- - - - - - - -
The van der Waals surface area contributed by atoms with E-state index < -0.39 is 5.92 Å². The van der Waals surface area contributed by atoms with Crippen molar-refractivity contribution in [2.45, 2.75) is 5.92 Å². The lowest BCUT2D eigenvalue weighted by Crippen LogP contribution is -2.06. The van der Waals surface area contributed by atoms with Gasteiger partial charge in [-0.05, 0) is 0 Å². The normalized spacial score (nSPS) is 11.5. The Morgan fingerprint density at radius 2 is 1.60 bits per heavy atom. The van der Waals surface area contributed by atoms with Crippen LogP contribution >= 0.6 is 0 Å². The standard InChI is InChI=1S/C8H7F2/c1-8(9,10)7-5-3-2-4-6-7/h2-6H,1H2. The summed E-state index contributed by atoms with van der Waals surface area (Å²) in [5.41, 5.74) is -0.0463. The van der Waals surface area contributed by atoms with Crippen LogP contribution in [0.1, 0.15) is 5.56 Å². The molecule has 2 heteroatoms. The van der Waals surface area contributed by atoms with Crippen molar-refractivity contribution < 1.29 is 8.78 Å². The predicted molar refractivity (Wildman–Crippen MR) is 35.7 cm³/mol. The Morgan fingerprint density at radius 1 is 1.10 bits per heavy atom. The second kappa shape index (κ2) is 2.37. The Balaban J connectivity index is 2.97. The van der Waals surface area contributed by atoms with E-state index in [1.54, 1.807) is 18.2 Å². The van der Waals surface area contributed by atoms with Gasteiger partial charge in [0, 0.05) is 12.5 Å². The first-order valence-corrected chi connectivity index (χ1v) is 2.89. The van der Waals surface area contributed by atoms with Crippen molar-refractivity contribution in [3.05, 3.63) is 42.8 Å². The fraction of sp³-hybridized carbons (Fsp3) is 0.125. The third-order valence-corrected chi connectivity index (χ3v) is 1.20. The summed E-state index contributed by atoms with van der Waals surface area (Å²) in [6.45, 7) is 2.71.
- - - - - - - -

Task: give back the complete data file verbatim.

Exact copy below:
The van der Waals surface area contributed by atoms with E-state index < -0.39 is 5.92 Å². The van der Waals surface area contributed by atoms with Crippen molar-refractivity contribution in [2.45, 2.75) is 5.92 Å². The lowest BCUT2D eigenvalue weighted by Crippen LogP contribution is -2.06. The van der Waals surface area contributed by atoms with Gasteiger partial charge in [-0.05, 0) is 0 Å². The normalized spacial score (nSPS) is 11.5. The Morgan fingerprint density at radius 2 is 1.60 bits per heavy atom. The van der Waals surface area contributed by atoms with Crippen LogP contribution >= 0.6 is 0 Å². The standard InChI is InChI=1S/C8H7F2/c1-8(9,10)7-5-3-2-4-6-7/h2-6H,1H2. The summed E-state index contributed by atoms with van der Waals surface area (Å²) in [5.41, 5.74) is -0.0463. The van der Waals surface area contributed by atoms with Crippen LogP contribution in [0.1, 0.15) is 5.56 Å². The molecule has 2 heteroatoms. The van der Waals surface area contributed by atoms with Crippen molar-refractivity contribution < 1.29 is 8.78 Å². The predicted molar refractivity (Wildman–Crippen MR) is 35.7 cm³/mol. The Morgan fingerprint density at radius 1 is 1.10 bits per heavy atom. The second kappa shape index (κ2) is 2.37. The Balaban J connectivity index is 2.97. The van der Waals surface area contributed by atoms with E-state index in [1.54, 1.807) is 18.2 Å². The van der Waals surface area contributed by atoms with Gasteiger partial charge in [0, 0.05) is 12.5 Å². The first-order valence-corrected chi connectivity index (χ1v) is 2.89. The van der Waals surface area contributed by atoms with Crippen molar-refractivity contribution in [3.05, 3.63) is 42.8 Å². The fraction of sp³-hybridized carbons (Fsp3) is 0.125. The third-order valence-corrected chi connectivity index (χ3v) is 1.20. The summed E-state index contributed by atoms with van der Waals surface area (Å²) in [6.45, 7) is 2.71.